created by monsoon winds that blow from the southwest during the summer, then
reverse direction and come from the northeast during the winter. The
persistence of the monsoon, especially from the southwest and the orientation
of the coasts cause up-welling to occur along most of the east coast of India.
That is why in the east coast of India the up-welling takes place in summer and
down welling in winter, and in the eastern part of the Bay of Bengal and in the
Myanmar coast, up-welling occurs in winter and the down-welling in summer.
However, the duration and intensity of vertical movement of water on both sides
of the Bay of Bengal is not as great as on the Somali or North and South
American coasts. But it does have a profound effect on the food economy of the
sea through its influence on chemical properties and biological populations.
[Subash Chandra Das]
Biological characteristics:The occurrence of marine species - both plants and
animals - has largely been controlled by the physico-chemical properties of
ocean water. Water discharges from the surrounding river catchments carry huge
influx of sediments full of nutrients to the Bay, particularly along the near
shore region. This has turned the Bay into a fertile marine fishing ground of
the region. The near-shore up-welling zone not only has a high yield of
nutrients, but also is a high primary production area for the phytoplankton and
related zooplankton zones.
Fishing:The hydrological condition of the Bay
of Bengal is favourable for a variety of shrimps and fishes. Although fishes remain scattered in the Bay in some
places they get concentrated and constitute important fishing grounds.
Four fishing grounds have been identified so far. They
are south patches, south of south patches, middle ground and Swatch of no
South patches: Located at 91.30°E to 92.10°E and 20.55°S to 21.52°S, having a total
area of 3,662 sq km. Depth ranging from 10m to 100m, but 90% of the total area
is less than 40m deep. Bottom sediment is sandy or slightly muddy sand. Nearest
distance of the ground from Chittagong and Cox's Bazar is 40 km and 10 km
respectively. Salinity in surface water ranges from 26% to 32% and 30% to 35%
in bottom water. Water temperature varies between 20 and 28°C.
South of south patches: Located at 91.30°E to 92.20°E and 20.15°S 20.50°S,
having an area of 2,538 sq km. The nearest boundary of this area is 5 km from
Teknaf. Depth ranges from 10m to 100m. Within this ground 75% of the area is
more than 40m deep. Bottom is sandy or muddy sand. Surface salinity ranges from
18% to 34% and bottom water salinity from 28% to 38%. Water temperature ranges
between 22°C and 30°C.
Middle ground : Located at 90.20°E to 91.30°E and 20.25°S to 21.20°S, having a total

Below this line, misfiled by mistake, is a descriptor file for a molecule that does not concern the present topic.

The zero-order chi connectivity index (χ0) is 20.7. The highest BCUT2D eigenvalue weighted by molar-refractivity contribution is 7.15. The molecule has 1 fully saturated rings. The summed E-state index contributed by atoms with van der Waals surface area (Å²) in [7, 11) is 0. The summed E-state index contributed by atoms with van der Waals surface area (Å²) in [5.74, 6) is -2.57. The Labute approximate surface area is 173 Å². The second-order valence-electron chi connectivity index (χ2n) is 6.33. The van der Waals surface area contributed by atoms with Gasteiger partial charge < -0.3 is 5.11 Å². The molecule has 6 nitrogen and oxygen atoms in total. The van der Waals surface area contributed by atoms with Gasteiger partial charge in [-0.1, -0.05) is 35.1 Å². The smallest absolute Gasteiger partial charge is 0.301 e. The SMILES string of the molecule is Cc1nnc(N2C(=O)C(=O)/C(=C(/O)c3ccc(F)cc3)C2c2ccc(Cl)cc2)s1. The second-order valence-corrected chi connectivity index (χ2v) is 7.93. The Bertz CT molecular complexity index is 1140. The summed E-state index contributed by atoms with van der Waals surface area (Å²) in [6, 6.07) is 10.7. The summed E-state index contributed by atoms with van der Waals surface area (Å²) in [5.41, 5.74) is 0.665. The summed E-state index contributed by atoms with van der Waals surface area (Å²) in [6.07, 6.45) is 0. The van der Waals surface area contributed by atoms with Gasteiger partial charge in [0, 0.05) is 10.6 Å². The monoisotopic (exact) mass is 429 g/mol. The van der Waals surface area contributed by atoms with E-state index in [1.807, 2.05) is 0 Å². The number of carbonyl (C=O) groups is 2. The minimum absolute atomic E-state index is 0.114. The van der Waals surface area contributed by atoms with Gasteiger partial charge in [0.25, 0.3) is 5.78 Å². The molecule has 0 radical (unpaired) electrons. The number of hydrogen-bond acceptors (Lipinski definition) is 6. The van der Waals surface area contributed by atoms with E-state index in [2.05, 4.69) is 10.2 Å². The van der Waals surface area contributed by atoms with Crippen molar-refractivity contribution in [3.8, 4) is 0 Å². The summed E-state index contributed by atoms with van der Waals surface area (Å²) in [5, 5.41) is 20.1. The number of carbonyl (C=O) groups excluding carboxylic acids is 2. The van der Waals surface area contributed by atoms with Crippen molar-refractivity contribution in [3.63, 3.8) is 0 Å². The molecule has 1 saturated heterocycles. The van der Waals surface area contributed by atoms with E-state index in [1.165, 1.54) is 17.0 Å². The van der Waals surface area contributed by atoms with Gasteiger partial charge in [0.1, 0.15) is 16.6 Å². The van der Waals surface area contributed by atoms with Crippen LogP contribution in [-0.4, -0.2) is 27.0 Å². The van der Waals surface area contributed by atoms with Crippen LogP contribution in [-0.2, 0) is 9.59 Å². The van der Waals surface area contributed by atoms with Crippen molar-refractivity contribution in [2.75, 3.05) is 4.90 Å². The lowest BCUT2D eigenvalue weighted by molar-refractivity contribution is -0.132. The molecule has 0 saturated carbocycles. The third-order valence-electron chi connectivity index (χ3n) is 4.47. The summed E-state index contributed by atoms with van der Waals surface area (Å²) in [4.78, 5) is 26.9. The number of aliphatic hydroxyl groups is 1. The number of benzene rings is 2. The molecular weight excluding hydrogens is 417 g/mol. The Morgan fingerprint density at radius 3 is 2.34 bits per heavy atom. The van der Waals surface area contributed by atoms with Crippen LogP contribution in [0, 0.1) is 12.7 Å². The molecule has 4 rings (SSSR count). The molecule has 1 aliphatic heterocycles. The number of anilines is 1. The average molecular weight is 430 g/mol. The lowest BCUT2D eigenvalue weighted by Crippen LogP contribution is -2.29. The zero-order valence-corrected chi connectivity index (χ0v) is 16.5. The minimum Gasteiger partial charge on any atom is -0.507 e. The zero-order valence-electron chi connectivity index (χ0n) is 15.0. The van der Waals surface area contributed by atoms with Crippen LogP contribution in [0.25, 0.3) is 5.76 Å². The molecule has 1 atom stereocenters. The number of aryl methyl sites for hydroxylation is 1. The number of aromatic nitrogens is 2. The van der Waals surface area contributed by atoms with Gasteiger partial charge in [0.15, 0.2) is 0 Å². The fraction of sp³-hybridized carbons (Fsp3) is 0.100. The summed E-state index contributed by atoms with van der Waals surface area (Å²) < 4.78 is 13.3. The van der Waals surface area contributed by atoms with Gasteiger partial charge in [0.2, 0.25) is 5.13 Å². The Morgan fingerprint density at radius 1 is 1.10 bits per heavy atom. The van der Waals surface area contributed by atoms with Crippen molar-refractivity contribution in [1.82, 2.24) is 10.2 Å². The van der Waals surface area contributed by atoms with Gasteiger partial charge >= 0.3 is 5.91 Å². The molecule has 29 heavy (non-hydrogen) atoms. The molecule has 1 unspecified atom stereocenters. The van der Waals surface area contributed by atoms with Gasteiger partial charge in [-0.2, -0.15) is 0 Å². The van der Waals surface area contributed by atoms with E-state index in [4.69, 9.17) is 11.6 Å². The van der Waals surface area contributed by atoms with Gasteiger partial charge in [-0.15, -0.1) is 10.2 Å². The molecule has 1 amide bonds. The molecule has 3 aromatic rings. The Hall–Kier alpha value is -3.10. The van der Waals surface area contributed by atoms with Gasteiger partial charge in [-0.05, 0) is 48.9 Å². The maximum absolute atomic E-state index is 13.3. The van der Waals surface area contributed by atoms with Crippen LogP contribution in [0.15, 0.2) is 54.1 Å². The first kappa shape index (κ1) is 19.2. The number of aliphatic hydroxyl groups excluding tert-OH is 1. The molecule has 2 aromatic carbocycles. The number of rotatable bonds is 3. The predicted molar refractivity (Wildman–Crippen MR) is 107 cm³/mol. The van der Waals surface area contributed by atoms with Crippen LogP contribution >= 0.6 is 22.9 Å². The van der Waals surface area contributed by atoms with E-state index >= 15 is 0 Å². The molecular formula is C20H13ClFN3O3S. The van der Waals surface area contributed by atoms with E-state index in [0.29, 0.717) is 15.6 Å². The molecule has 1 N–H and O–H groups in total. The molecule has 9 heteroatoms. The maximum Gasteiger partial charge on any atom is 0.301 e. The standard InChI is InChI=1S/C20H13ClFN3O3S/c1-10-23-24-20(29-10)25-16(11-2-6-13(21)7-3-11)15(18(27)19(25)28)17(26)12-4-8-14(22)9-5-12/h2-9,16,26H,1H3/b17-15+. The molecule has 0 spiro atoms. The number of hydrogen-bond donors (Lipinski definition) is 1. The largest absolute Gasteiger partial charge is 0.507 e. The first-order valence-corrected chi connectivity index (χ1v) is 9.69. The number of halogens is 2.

area of about 4,600 sq km. The nearest distance from Cox's Bazar is about 65
km. The depth of 70% of the total area is more than 40m. Bottom sediment is
soft mud or muddy sand. Surface salinity ranges from 22% to 34% and bottom
salinity 28% to 35%. Water temperature is between 26°C and 28°C.
Swatch of no Ground: Located at 89.35°E to 90.10°E and 20.55°S to 21.55°S,
about 30 km away from Dublarchar and 40 km from Sunarchar. Total area is about
3,800 sq km, of which 70% is more than 40m deep. Overall depth of the area
ranges from 10m to 100m. Bottom sediment consists of muddy sand. Surface
salinity is 28% to 34%, while the bottom salinity is 30% to 35%. Water
temperature falls within 24°C to 30°C.
these fishing grounds are potential reserves for fish and shrimp. Most of
the known commercial species of shrimps and fishes are harvested from these
areas by trawlers or mechanized fishing boats. Commercially important shrimp
and fish species include tiger shrimp, karuma shrimp, cat fish, Bombay duck,
snapper, flounder, Indian salmon, crocker, seabream, jawfish, mullet, pomfret,
anchovy, hilsa, oil sardine.
The Indian Ocean is the third largest
of the world's oceanic divisions, covering about 20% of the water on the Earth's surface. It is bounded
on the north by Asia (including the Indian subcontinent, after which it is named); on
the west by Africa; on the east by Indochina, the Sunda
and Australia; and on the south by the
Southern Ocean (or, traditionally, by Antarctica). One component of the
all-encompassing World Ocean, the Indian Ocean is delineated from the Atlantic
by the 20° east meridian running south from Cape
and from the Pacific by the 147° east meridian. The northernmost extent
of the Indian Ocean is approximately 30° north latitude in the Persian
and, thus, has asymmetric ocean circulation.
The ocean's volume is estimated
to be 292,131,000 cubic kilometers (70,086,000 mi³).
Small islands dot the continental rims. Island nations within the ocean